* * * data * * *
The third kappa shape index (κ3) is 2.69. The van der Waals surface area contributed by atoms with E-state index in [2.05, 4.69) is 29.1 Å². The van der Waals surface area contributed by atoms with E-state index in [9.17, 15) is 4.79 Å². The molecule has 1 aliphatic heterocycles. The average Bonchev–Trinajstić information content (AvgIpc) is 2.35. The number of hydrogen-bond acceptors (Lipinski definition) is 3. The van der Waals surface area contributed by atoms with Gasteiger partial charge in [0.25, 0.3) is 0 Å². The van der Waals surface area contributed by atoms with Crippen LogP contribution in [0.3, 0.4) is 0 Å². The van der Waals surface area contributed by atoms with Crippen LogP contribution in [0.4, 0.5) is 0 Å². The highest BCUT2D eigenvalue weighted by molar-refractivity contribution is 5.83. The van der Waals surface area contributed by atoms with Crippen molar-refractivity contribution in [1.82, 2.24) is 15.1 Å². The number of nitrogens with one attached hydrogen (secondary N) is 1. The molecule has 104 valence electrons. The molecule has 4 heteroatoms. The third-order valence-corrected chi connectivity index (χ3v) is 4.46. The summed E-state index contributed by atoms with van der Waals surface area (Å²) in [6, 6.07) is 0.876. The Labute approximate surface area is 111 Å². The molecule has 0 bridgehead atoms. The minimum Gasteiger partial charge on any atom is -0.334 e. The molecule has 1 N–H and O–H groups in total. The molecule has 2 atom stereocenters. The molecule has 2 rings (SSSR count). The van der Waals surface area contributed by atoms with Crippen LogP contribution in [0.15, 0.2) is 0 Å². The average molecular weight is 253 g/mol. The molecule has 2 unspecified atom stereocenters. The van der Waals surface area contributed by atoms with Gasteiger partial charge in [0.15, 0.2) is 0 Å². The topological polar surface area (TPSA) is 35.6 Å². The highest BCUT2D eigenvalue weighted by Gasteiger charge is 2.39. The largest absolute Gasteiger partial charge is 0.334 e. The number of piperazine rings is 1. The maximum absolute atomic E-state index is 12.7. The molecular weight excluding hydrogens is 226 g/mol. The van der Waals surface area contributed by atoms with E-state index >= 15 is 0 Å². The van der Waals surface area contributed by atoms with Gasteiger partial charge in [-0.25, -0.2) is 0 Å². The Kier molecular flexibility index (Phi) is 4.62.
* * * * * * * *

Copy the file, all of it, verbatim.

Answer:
The third kappa shape index (κ3) is 2.69. The van der Waals surface area contributed by atoms with E-state index in [2.05, 4.69) is 29.1 Å². The van der Waals surface area contributed by atoms with E-state index in [9.17, 15) is 4.79 Å². The molecule has 1 aliphatic heterocycles. The average Bonchev–Trinajstić information content (AvgIpc) is 2.35. The number of hydrogen-bond acceptors (Lipinski definition) is 3. The van der Waals surface area contributed by atoms with Gasteiger partial charge in [0.25, 0.3) is 0 Å². The van der Waals surface area contributed by atoms with Crippen LogP contribution in [0.3, 0.4) is 0 Å². The van der Waals surface area contributed by atoms with Crippen LogP contribution in [0.4, 0.5) is 0 Å². The highest BCUT2D eigenvalue weighted by molar-refractivity contribution is 5.83. The van der Waals surface area contributed by atoms with Crippen molar-refractivity contribution in [1.82, 2.24) is 15.1 Å². The number of nitrogens with one attached hydrogen (secondary N) is 1. The molecule has 104 valence electrons. The molecule has 4 heteroatoms. The third-order valence-corrected chi connectivity index (χ3v) is 4.46. The summed E-state index contributed by atoms with van der Waals surface area (Å²) in [6, 6.07) is 0.876. The Labute approximate surface area is 111 Å². The molecule has 0 bridgehead atoms. The minimum Gasteiger partial charge on any atom is -0.334 e. The molecule has 1 N–H and O–H groups in total. The molecule has 2 atom stereocenters. The molecule has 2 rings (SSSR count). The van der Waals surface area contributed by atoms with Crippen LogP contribution in [0.15, 0.2) is 0 Å². The average molecular weight is 253 g/mol. The molecule has 2 unspecified atom stereocenters. The van der Waals surface area contributed by atoms with Gasteiger partial charge in [0.15, 0.2) is 0 Å². The topological polar surface area (TPSA) is 35.6 Å². The highest BCUT2D eigenvalue weighted by Gasteiger charge is 2.39. The largest absolute Gasteiger partial charge is 0.334 e. The number of piperazine rings is 1. The maximum absolute atomic E-state index is 12.7. The molecular weight excluding hydrogens is 226 g/mol. The van der Waals surface area contributed by atoms with E-state index >= 15 is 0 Å². The van der Waals surface area contributed by atoms with Gasteiger partial charge in [-0.25, -0.2) is 0 Å². The Kier molecular flexibility index (Phi) is 4.62.